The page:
• Commit any violent crime or domestic violence against a family member
  • Get sentenced to a long prison stay, particularly if this leaves the child in foster care
  • If you have re-married and want your new spouse to adopt your child

California Family Code 7820 provides that the family law court could terminate the parental rights of a parent if they have abandoned their child.

For instance, you might be able to establish the other parent has abandoned your child and terminate their custodial rights if the other parent has not provided any financial support, had little or no contact with your child for over a year, and their intent was to abandon your child.

This list does not include all factors that may cause a parent to lose rights to a child, but these are some of the most common reasons. Generally, the courts only terminate rights if the petitioner can prove that doing so is in the best interest of the child's health, safety, and welfare.

What Happens When Rights Are Terminated?

When a parent's rights are terminated, it legally separates the child from the parent completely. The parent then no longer has any right to visitation or custody. Typically, they do not pay child support either.

Furthermore, the child loses the right to the parent's inheritance, social security, or medical insurance benefits.

If the court terminates the rights for one parent but sees the other as fit to parent, all rights and responsibilities fall on the remaining parent. If the rights were given voluntarily in order to facilitate adoption, the adoption can then move forward.

In some cases, the court terminates rights involuntarily for both biological parents. CPS will find a new permanent home for the child and prioritize placing the child with the biological family, such as an aunt, uncle, or grandparent.

Can Parental Rights Be Restored in California?

California is one of the states in which parents can seek the reinstatement of parental rights after termination. However, convincing a court to restore these rights is anything but easy. Only the child can petition to restore the parent's rights–the parent cannot get the ball rolling.

Furthermore, the child (with the help of a social worker or caretaker) must file the petition within three years of the original termination of rights, and the child must not have been adopted during that time.

If a parent has corrected the issues that caused the termination of parental rights, and if the family court determines that reinstatement of parental rights is in the child's best interests, the court might approve the child's petition.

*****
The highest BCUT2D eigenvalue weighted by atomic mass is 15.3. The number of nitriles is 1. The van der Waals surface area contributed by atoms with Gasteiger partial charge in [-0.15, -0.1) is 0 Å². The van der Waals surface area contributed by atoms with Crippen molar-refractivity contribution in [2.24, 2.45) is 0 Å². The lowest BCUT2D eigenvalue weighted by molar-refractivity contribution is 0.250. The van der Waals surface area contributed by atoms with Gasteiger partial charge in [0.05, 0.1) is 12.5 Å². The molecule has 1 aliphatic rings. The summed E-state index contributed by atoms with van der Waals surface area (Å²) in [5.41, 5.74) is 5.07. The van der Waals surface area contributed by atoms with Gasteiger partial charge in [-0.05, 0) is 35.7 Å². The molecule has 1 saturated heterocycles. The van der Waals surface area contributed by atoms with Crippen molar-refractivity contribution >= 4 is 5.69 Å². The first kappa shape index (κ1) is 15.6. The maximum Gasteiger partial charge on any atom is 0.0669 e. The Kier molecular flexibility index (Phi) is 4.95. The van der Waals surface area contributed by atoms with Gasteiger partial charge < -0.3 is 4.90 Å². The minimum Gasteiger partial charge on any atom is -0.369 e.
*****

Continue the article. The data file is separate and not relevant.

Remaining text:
If the child is older than 12 years old, they have the right to attend the hearing to speak about the termination or reinstatement of the parent's rights. Finally, the court must see that the original issue that caused the termination has been resolved and that restoring the rights would be in the best interest of the child.

How a Los Angeles Family Law Attorney Can Help

Our Los Angeles family law attorneys have years of experience and can help you through your child custody case.  We can prepare a well-supported legal case while keeping your child's best interest in mind. We understand that child custody issues are a sensitive matter. Our law firm can guide you through your termination of parental rights case.

You have to file a petition with the court to begin the termination of parental rights process in a situation where the termination is contested. The parent will be provided an opportunity to defend their parental rights and show the court they are a fit parent and able to support their child.

Voluntary parental right termination is an easier process that only requires filing some paperwork with the court. Parental rights are the legal ties between a child and a parent. When dealing with a parental rights case, it's vital to have the right legal representation.

Furman & Zavatsky are Los Angeles divorce and family law attorneys located in the San Fernando Valley at 15821 Ventura Blvd #690 Encino, CA 91436. Contact our office for a free case consultation at (818) 528-3471.